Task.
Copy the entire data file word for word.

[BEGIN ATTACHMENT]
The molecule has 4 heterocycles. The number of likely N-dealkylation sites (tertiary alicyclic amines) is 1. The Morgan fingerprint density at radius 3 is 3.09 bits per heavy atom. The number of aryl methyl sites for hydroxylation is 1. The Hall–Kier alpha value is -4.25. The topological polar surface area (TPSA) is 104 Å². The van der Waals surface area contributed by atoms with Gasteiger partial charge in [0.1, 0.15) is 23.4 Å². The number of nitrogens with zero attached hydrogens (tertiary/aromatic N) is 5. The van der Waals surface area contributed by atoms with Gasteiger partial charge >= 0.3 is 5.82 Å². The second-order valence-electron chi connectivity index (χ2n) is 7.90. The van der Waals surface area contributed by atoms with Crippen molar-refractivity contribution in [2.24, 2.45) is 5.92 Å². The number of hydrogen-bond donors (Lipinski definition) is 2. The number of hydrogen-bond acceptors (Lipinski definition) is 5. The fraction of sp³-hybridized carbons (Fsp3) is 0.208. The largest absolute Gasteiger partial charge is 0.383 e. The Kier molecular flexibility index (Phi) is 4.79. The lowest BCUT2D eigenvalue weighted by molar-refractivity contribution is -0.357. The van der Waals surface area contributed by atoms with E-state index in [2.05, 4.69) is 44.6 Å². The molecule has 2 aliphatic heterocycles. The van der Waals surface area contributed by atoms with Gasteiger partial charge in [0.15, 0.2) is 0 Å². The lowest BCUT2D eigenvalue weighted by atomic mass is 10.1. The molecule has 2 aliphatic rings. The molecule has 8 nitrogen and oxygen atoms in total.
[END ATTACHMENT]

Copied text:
The molecule has 4 heterocycles. The number of likely N-dealkylation sites (tertiary alicyclic amines) is 1. The Morgan fingerprint density at radius 3 is 3.09 bits per heavy atom. The number of aryl methyl sites for hydroxylation is 1. The Hall–Kier alpha value is -4.25. The topological polar surface area (TPSA) is 104 Å². The van der Waals surface area contributed by atoms with Gasteiger partial charge in [0.1, 0.15) is 23.4 Å². The number of nitrogens with zero attached hydrogens (tertiary/aromatic N) is 5. The van der Waals surface area contributed by atoms with Gasteiger partial charge >= 0.3 is 5.82 Å². The second-order valence-electron chi connectivity index (χ2n) is 7.90. The van der Waals surface area contributed by atoms with Crippen molar-refractivity contribution in [2.24, 2.45) is 5.92 Å². The number of hydrogen-bond donors (Lipinski definition) is 2. The number of hydrogen-bond acceptors (Lipinski definition) is 5. The fraction of sp³-hybridized carbons (Fsp3) is 0.208. The largest absolute Gasteiger partial charge is 0.383 e. The Kier molecular flexibility index (Phi) is 4.79. The lowest BCUT2D eigenvalue weighted by molar-refractivity contribution is -0.357. The van der Waals surface area contributed by atoms with E-state index in [2.05, 4.69) is 44.6 Å². The molecule has 2 aliphatic heterocycles. The van der Waals surface area contributed by atoms with Gasteiger partial charge in [0.15, 0.2) is 0 Å². The lowest BCUT2D eigenvalue weighted by atomic mass is 10.1. The molecule has 2 aliphatic rings. The molecule has 8 nitrogen and oxygen atoms in total.